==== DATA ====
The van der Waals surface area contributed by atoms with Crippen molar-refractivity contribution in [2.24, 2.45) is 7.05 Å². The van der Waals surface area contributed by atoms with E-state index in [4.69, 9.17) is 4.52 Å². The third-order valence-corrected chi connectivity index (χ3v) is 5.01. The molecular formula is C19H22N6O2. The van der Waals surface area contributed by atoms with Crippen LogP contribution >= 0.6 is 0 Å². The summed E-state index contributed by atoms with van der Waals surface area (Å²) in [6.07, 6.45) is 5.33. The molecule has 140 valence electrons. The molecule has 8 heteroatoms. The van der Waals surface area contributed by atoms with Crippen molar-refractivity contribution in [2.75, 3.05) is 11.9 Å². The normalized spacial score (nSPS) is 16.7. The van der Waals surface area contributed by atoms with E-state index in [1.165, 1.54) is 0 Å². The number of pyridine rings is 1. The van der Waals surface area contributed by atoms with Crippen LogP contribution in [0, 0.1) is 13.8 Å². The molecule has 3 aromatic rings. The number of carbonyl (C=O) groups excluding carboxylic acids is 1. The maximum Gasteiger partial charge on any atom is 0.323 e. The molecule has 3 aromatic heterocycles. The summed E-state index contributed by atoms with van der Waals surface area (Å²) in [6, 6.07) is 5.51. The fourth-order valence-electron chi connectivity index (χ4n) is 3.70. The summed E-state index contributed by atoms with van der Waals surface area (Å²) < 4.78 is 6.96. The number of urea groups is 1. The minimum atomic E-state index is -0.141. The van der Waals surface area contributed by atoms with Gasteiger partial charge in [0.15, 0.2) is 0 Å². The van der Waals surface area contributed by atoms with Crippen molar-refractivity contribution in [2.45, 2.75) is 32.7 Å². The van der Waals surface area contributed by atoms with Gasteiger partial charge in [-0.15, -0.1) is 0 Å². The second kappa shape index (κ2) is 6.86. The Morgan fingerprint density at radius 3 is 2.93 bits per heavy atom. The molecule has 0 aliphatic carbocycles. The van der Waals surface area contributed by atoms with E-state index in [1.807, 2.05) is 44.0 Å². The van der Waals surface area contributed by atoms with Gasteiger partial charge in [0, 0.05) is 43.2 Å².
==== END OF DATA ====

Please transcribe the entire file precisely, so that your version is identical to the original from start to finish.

The van der Waals surface area contributed by atoms with Crippen molar-refractivity contribution in [2.24, 2.45) is 7.05 Å². The van der Waals surface area contributed by atoms with E-state index in [4.69, 9.17) is 4.52 Å². The third-order valence-corrected chi connectivity index (χ3v) is 5.01. The molecular formula is C19H22N6O2. The van der Waals surface area contributed by atoms with Crippen LogP contribution >= 0.6 is 0 Å². The summed E-state index contributed by atoms with van der Waals surface area (Å²) in [6.07, 6.45) is 5.33. The molecule has 140 valence electrons. The molecule has 8 heteroatoms. The van der Waals surface area contributed by atoms with Crippen molar-refractivity contribution in [2.75, 3.05) is 11.9 Å². The normalized spacial score (nSPS) is 16.7. The van der Waals surface area contributed by atoms with E-state index in [1.165, 1.54) is 0 Å². The number of pyridine rings is 1. The van der Waals surface area contributed by atoms with Crippen LogP contribution in [0, 0.1) is 13.8 Å². The molecule has 3 aromatic rings. The number of carbonyl (C=O) groups excluding carboxylic acids is 1. The maximum Gasteiger partial charge on any atom is 0.323 e. The molecule has 3 aromatic heterocycles. The summed E-state index contributed by atoms with van der Waals surface area (Å²) in [6, 6.07) is 5.51. The fourth-order valence-electron chi connectivity index (χ4n) is 3.70. The summed E-state index contributed by atoms with van der Waals surface area (Å²) < 4.78 is 6.96. The number of urea groups is 1. The minimum atomic E-state index is -0.141. The van der Waals surface area contributed by atoms with Gasteiger partial charge in [0.15, 0.2) is 0 Å². The van der Waals surface area contributed by atoms with Crippen molar-refractivity contribution in [2.45, 2.75) is 32.7 Å². The van der Waals surface area contributed by atoms with Gasteiger partial charge in [-0.15, -0.1) is 0 Å². The second kappa shape index (κ2) is 6.86. The Morgan fingerprint density at radius 3 is 2.93 bits per heavy atom. The molecule has 0 aliphatic carbocycles. The van der Waals surface area contributed by atoms with E-state index in [1.807, 2.05) is 44.0 Å². The van der Waals surface area contributed by atoms with Gasteiger partial charge in [0, 0.05) is 43.2 Å².